February 6, 2013 | 8:31am
By Lane Nieset
Canadian quintet Mother Mother may be selling out shows and headlining festivals in Canada, but this band from Vancouver is stepping into uncharted territory in the U.S. With their fourth album, The Sticks, dropping in the States. on February 12, the band is gearing up to hit the road in March on a U.S. tour with Awolnation.
New Times caught up with the frontman and principle songwriter, Ryan Guldemond, who also produced the album, to see how the band is preparing for their gigs stateside. They will be playing at Revolution Live on March 15, on their first trip to Florida, where Ryan says they have "a little pocket of fans."
New Times: Since the U.S. tour starts in March, what will the band be up to until then?
Ryan Guldemond: We're kind of taking the precious time to do unrelated things, but it's hard to escape the consuming nature of being in a band and being in the middle of an album cycle. I'm actually thinking a bit further ahead and trying to write for the next record at the moment just because there is a bit of time and that next chapter can sneak up on you, so it's nice to get a headstart on the writing.
What was the inspiration behind this album?
A lot of apocalyptic and, I guess, protesting the modern grit. I mean, it wasn't really overly political, politically intended. There are just a couple songs that could send a message and add weight and poetic power, I suppose. This sort of inspired a reiteration of a theme.
How do you feel your music has progressed, since this is your fourth album?
It's hard to say if it has or not. For us, we're getting better at doing it. Our emotional experience is becoming more peaceful, more calm, and even tempered and understood. But whether or not the music is perceived as progressive from where it started by band-goers is really very subjective.
You know, I'd like to think that I've grown as a songwriter, and I'm sure everyone in the band would like to believe they've gotten better and are more in tune with the rigamorale of putting records out, but then you'll talk to a fan and they'll say we were as genius as we ever could be on the very first record, and that's their subjective angle and I kind of like hearing these paradoxical point of views that counteract my own. And the idea of progressing and evolving becomes something that belongs in the eye of the beholder.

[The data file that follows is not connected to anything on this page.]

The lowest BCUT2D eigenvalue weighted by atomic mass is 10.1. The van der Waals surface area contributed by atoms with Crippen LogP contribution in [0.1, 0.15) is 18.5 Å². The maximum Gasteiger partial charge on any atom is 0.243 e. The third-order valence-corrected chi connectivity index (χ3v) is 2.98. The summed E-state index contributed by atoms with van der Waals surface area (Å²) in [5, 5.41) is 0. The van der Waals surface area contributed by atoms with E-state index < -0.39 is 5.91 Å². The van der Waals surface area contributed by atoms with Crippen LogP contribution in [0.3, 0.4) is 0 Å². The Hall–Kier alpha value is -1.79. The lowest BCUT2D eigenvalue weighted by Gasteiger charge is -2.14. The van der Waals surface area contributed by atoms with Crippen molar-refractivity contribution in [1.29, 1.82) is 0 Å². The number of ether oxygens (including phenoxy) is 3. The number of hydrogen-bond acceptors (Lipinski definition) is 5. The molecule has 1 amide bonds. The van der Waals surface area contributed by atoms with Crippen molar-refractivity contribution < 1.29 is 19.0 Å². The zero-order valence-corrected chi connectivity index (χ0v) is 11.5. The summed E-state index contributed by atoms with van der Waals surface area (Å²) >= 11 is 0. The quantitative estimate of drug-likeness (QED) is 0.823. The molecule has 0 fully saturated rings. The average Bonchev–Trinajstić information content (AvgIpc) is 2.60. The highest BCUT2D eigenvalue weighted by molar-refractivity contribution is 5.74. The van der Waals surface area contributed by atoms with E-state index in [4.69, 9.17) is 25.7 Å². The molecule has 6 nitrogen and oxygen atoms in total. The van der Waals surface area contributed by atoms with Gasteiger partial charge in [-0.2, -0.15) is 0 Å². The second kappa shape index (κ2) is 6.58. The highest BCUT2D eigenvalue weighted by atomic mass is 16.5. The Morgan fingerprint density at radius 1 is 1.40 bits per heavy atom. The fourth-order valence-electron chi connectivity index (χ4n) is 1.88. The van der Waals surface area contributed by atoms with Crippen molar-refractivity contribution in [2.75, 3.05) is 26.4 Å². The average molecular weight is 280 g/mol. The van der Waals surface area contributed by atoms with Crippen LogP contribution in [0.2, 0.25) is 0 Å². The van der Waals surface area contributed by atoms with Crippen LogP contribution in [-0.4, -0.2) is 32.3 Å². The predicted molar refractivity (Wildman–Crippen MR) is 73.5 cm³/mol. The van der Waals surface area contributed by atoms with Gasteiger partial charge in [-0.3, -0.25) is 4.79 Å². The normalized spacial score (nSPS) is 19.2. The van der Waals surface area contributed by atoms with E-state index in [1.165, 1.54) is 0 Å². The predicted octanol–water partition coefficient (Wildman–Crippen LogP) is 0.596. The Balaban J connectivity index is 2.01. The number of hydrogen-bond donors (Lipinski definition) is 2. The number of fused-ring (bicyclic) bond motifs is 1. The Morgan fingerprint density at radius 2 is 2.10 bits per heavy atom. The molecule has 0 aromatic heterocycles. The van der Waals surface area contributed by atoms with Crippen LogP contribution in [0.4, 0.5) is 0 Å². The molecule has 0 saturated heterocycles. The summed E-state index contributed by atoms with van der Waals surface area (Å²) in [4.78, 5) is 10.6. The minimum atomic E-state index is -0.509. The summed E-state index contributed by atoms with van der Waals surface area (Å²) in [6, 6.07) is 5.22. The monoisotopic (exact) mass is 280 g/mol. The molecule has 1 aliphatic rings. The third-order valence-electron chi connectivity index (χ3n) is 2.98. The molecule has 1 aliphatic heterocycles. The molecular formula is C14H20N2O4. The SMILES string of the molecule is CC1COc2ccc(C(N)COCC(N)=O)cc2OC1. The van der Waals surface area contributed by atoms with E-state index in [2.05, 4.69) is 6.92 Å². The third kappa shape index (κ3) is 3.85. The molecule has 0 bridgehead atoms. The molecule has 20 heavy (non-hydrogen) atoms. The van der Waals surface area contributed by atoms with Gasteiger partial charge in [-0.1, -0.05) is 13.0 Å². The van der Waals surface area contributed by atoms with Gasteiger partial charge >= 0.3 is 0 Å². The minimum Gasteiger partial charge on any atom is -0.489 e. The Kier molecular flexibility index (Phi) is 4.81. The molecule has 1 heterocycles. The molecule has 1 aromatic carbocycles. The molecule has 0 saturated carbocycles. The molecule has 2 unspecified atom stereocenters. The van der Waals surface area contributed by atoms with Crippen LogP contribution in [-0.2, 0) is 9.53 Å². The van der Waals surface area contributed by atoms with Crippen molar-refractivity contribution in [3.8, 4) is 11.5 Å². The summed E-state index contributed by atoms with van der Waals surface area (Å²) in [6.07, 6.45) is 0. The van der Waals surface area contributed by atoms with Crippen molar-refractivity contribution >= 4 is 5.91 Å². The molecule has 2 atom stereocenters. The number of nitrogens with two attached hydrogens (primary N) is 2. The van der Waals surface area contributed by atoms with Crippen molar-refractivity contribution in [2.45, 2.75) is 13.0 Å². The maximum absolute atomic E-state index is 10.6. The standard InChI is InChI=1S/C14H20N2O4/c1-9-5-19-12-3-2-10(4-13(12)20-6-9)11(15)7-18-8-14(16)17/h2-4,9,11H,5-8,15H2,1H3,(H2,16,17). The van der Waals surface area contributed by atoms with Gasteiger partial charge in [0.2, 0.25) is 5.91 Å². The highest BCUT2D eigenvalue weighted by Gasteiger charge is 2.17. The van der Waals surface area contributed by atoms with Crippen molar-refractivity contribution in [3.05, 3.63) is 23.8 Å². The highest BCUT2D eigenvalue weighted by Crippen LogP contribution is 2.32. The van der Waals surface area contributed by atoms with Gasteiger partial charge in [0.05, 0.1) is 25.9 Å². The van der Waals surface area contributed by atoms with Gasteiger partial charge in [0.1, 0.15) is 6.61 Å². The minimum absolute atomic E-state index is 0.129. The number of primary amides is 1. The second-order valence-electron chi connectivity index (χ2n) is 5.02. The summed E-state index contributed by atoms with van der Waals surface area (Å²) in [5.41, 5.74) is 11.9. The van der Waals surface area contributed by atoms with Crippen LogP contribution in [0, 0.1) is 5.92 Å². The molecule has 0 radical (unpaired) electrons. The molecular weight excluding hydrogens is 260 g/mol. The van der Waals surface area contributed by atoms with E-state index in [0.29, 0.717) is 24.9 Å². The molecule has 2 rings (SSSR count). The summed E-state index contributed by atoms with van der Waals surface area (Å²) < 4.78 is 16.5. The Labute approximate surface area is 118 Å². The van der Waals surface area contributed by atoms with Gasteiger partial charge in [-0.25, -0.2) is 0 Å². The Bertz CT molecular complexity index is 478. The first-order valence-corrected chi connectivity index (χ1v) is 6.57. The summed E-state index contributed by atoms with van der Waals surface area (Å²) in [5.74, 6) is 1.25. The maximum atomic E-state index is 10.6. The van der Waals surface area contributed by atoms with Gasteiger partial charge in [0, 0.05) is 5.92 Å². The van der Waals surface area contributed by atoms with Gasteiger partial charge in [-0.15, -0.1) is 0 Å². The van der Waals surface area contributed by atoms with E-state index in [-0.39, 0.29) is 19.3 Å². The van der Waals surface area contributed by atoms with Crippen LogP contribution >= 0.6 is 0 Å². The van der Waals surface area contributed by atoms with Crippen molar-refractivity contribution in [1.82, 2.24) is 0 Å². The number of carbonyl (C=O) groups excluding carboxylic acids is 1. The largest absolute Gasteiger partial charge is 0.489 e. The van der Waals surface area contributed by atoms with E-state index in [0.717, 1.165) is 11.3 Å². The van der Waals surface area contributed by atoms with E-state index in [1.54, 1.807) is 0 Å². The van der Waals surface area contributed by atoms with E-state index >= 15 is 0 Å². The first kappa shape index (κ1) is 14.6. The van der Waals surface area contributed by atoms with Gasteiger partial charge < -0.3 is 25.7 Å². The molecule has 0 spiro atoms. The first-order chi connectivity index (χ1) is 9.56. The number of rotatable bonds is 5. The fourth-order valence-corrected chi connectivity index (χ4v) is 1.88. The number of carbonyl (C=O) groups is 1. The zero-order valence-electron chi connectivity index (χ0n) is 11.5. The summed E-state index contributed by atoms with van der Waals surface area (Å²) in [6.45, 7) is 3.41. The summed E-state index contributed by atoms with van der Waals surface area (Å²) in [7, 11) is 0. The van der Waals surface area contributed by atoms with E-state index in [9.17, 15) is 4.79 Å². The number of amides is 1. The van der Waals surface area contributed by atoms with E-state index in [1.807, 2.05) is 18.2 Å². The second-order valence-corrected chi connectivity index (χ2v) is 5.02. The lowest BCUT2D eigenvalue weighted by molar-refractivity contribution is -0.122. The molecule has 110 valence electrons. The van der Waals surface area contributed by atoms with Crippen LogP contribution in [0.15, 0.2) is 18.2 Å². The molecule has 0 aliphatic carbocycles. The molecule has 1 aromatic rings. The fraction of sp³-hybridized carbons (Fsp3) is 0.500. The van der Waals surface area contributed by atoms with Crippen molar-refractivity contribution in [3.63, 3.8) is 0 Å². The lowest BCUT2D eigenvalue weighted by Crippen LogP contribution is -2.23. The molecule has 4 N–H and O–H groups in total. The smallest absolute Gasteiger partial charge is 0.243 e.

Was there anything that the band disagreed on when it came to working on the new album?
No, it was a pretty clear: open forum. This record, we wanted to -- not put so much pressure on some idea of cohesion and viability -- but rather just choosing songs we liked the most, regardless of whether or not they necessarily fit together. I mean they ended up fitting together nicely, and I think that's what traced feelings of a classic album, these moments of contrast between big and small, loud and quiet, angry and sad, happy, and etc.
We just kind of really embraced our own preferences and used that as a model as opposed to using any sort of crystal idea of what makes a successful record as a model, not that that's ever really been the mandate. I mean, I guess that's how we've progressed.
We just kind of get more comfortable in our own skin, and just knowing what it is we like and want to do, and doing that. And therein lies happiness, if you're doing what you want and feeling authentic while doing it.
What are you looking forward to most about the U.S. tour?
I think most of the places we're going we have not been, and the venues, I think, are going to be far superior to what we're used to down there. And it's kind of nice to get into that role as a supportive opening band and to watching someone else's ship navigate.
You said you haven't been to a lot of the places you'll be touring. Have you toured in Florida before?
Never been to Florida; always wanted to go to Florida. I know there's a little pocket of fans in Florida. We get some Florida fan mail; we have for years. I don't know, it might be three and a half people, it might be 20. I don't know. It's always been a bit of a sore spot, not having that opportunity to get to places like Florida, or New Orleans, or Atlantic City. This tour basically encompasses all of the places we wanted to go in the States.
Mother Mother. With AwolNation and Blondfire. 8 p.m., March 15, Revolution Live, 100 S.W. Third Ave., Ft. Lauderdale. Tickets cost $23 in advance, $25 at the door. Visit jointherevolution.net.